I think Wild About Books might be my favorite picture book. The kids love it, but it’s so well-written I think adults love reading it, too. Well, bibliophilic adults do. And my favorite part of the book is the insect zoo haiku part is my favorite part of favorites.

The witty puns, the clever word choice, the clever insect choice! It all comes together so effortlessly that I am willing to bet she spent days working on this part.

I feel a sort of familiar pain when the scorpion delivers the harsh, and sometimes true, critiques of the insect haikus. But to be a writer, one needs a thick skin…or chitin.

I love reading this story aloud.

 

 

Books to Read on a Visit to the Southwest

At the end of 2016, we took a family vacation to Arizona. Like all good vacations, I prepared a little reading list for the trip.

The Books

While we were traveling, I read Land of Little Rain  by Mary Austin and Turtle Dream by Gerald Hausman. There were little pearls of word wonder in both books. Both books were also collections of short writings, one non-fiction and one fiction. Perfect for vacation reading where you don’t always have large gaps of time. When we vacation, we are usually always on the go, there isn’t a lot of sitting around.

Earlier this year, I also read Waterless Mountain, a Newbery Award book, that was “transportational” in its writing. I felt I was in the Navajo land when I read this book. Code Talkers was also about Navajos, but the geography was the South Pacific, not the Southwest.

Death Comes for the Archbishop  by Willa Cather is a book I read on a twenty-state road trip twenty years ago. I highly recommend this book if you ever head there, but I did not read it on this trip.

I also selected Cuentos: Tales from the Hispanic Southwest: Based on Stories Originally Collected by Juan B. Rael (English and Spanish Edition) to read, but I didn’t have the time. It’s still on my bedside table, ready for me to pick up when I’m searching for stories.

You can find some of these books on my Goodreads account.

Do you put together a vacation reading list based on where you’re going? 

 

A Little Free Library – Finally!!

We finally have a Little Free Library in Tyler Park! About a year ago, I was in Minneapolis, MN, for a volunteer conference. While I was there, roaming around the very flat city, I walked by my very first Little Free Library. I had heard of these delightful book boxes, but never seen one.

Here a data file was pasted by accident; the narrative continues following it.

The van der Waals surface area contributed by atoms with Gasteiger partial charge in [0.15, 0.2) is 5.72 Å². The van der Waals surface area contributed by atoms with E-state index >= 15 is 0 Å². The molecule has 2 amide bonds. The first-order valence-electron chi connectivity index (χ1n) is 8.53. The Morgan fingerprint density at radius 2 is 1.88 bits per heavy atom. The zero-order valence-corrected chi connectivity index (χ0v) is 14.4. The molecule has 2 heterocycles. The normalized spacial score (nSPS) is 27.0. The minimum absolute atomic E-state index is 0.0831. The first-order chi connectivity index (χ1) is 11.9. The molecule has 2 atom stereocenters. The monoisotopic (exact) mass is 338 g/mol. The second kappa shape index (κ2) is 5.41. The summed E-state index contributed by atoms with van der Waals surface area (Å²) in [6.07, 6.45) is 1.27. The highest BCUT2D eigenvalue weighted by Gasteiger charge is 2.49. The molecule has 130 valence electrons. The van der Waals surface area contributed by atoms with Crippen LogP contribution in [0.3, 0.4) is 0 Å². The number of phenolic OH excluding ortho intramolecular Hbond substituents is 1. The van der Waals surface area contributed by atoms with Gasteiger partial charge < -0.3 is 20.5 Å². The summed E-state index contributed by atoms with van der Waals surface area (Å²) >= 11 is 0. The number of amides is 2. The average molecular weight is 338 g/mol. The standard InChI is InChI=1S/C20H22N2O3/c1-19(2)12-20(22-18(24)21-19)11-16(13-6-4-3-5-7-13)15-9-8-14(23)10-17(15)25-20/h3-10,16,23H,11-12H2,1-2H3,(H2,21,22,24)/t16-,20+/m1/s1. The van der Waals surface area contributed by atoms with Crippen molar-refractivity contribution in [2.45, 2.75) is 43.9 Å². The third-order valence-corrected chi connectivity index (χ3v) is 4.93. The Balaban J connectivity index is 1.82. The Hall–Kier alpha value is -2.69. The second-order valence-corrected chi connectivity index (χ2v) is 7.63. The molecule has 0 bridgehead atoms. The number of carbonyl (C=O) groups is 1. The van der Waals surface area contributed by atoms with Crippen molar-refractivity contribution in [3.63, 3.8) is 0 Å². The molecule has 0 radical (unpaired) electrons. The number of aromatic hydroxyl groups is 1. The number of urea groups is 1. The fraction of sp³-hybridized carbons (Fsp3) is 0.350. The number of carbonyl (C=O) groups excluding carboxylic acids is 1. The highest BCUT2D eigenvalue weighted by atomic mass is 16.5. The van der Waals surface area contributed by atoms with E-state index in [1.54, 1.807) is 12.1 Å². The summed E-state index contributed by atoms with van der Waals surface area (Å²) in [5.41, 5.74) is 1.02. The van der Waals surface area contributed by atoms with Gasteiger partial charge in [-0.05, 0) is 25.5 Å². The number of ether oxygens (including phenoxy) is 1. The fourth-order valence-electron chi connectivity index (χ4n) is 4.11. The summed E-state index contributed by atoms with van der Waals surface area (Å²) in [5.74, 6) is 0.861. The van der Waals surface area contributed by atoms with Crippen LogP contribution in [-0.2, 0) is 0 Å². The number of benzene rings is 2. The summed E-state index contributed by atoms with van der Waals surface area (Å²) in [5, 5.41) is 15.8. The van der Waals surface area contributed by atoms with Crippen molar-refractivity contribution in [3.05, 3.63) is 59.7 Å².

As you can guess, I was incredibly inspired by the idea of sharing books with the community. I promised myself then and there I’d get one in our park. And it happened. Sure, it took over a year, but I never said I’d do it fast.

The Dream

First, I mentioned the idea to my neighbor on the board of our neighborhood association. Then I emailed the info to the board. After they approved the idea, they got approval from the township to install it in the park. Then I selected the design and ordered the LFL. It arrived in early June…and sat on my back deck for several months. I was sad about that, but there wasn’t much I could do. I’m not skilled with digging holes and pouring cement and I did not want this to be installed poorly.

I dreamed of the day the LFL would be ready. My husband and I visited the park often and debated where the best place would be to put it. We settled on a spot near the playground and the driveway. I often looked across the park and pictured it. But every time I tried to line up installation, scheduling or weather got in the way.

So at the bus stop one morning, I mentioned my dilemma to some other families, and a dad volunteered to help me out. And that Friday, we met at the park and dug in!

Installation

We had a little helper who loved to measure.

lfl6

While the LFL shipped with basic installation instructions, the steps were a lot more involved than I could implement at the park. We didn’t have electricity for sawing wood. So I purchased the installation materials based on a useful blog post I discovered at Hugs and Kisses and Snot. Their idea was genius in my opinion. All we needed was two mail box posts, cement and screws. I did a very good job holding the mailbox posts in place.

lfl5